Although the selection of a vendor is not based solely on the issue of data security, it is clear that security standards should be one of the key aspects considered. Before making a decision, therefore, it is worth making sure that the supplier meets the requirements of the ISO/IEC 27000 series of standards and verifying the validity of its certifications.

  • Encryption of sensitive data

In addition to the aforementioned issues, when choosing a provider, it is worth considering the possibility of encrypting data when uploading it to the cloud. Data encryption is an additional security feature, which is especially important when storing sensitive data in the cloud. Data stored in encrypted form is further protected from being read by unauthorized persons. This should be kept in mind regardless of whether data encryption is offered by our provider or whether we will have to take care of it ourselves. 

  • Defining an internal password policy

If multiple employees have access to company-wide cloud data space, it is a good idea to establish an internal password policy. A password policy is a set of rules that define, among other things, the characters a password should consist of, its minimum length and how often it should be changed. Properly defined rules give us control over the level of security established from the perspective of each user of the shared space, and thus help reduce the risk of a hacker cracking the password. 

  • Using dual authentication

Dual authentication involves using two independent forms of authentication when logging in. An example of such a mechanism is the use of a standard password and an SMS code sent to the phone number associated with the account. This protects against unauthorized access to the account in case the password is cracked (because you still need access to another account or device of the attack victim). 

  • Training of employees

Training employees in digital security is crucial to protect against attacks that exploit the ignorance, gullibility or unawareness of system users. An example of such an attack is phishing, which in the case of corporate accounts often involves impersonating the technical department in emails requesting passwords. Training helps sensitize employees to various types of situations that can pose a threat to data security, which are easy to avoid just by reacting appropriately.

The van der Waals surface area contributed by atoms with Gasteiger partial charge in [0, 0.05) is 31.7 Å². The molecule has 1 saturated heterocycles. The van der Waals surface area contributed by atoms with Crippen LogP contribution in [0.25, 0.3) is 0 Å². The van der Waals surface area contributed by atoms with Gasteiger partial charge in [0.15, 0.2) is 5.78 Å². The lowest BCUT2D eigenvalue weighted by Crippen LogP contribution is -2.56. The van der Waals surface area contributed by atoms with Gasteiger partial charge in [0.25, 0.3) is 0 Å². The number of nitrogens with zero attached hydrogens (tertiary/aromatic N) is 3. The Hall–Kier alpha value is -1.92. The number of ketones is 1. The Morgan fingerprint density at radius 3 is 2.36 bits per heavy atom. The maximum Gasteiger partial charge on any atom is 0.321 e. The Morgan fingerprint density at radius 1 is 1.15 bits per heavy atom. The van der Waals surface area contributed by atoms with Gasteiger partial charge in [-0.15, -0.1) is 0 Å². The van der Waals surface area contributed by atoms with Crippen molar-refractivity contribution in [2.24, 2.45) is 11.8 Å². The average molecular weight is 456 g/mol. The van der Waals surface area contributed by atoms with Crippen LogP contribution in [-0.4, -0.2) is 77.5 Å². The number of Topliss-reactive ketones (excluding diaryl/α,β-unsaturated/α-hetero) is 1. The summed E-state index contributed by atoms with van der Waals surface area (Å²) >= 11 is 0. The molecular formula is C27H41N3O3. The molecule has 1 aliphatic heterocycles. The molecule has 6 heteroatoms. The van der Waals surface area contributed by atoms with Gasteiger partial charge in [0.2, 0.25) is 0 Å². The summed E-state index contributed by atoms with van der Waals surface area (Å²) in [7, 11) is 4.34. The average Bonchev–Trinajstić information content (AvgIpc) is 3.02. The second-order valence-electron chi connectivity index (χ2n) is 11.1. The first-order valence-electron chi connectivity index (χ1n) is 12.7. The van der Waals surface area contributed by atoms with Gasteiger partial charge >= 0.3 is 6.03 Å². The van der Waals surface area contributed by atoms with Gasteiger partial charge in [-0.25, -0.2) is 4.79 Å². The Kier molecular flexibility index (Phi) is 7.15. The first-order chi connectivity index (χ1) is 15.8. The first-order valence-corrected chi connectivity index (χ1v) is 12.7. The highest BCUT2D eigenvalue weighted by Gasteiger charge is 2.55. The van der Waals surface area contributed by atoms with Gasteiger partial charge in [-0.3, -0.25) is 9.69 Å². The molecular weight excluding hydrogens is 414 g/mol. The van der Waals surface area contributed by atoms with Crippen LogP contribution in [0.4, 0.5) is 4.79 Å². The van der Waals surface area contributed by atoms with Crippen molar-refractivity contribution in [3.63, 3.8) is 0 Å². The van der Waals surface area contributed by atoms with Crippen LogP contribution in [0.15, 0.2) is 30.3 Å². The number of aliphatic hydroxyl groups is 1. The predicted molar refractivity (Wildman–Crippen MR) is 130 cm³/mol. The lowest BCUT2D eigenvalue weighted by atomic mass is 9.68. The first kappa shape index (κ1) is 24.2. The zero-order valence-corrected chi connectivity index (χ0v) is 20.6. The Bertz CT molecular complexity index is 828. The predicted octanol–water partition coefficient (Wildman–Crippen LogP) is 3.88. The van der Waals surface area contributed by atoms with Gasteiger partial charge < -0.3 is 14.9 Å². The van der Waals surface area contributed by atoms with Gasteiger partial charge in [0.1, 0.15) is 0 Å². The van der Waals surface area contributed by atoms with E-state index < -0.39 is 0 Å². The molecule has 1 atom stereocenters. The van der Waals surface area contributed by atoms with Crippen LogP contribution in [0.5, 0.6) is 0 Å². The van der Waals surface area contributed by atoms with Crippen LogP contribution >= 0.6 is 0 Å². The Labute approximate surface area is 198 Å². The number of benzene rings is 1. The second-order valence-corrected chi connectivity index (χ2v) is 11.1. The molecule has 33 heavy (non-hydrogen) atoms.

Data cloud and RODO

Processing personal data is an integral part of doing business. It is also quite a security challenge. The moment we consider moving the data administered by our company to the cloud, we partially lose control over it. This is because the data is stored on servers to which we do not have physical access and passes through the service provider's systems and infrastructure. 

When choosing a cloud provider, it is important to make sure beforehand that it follows rules that meet the standards of the RODO regulation. It is worth paying attention to what regulations the provider is subject to and whether they comply with European regulations. An example of this is the regulations in force in the United States, which hardly allow violations of RODO(Cloud Act). Providers of the most popular cloud solutions such as Google Cloud or Microsoft Azure are subject to them. While the likelihood of our customer's personal data being shared with the U.S. government is close to zero, it's worth remembering that such regulations exist and that new similar ones may exist in the future.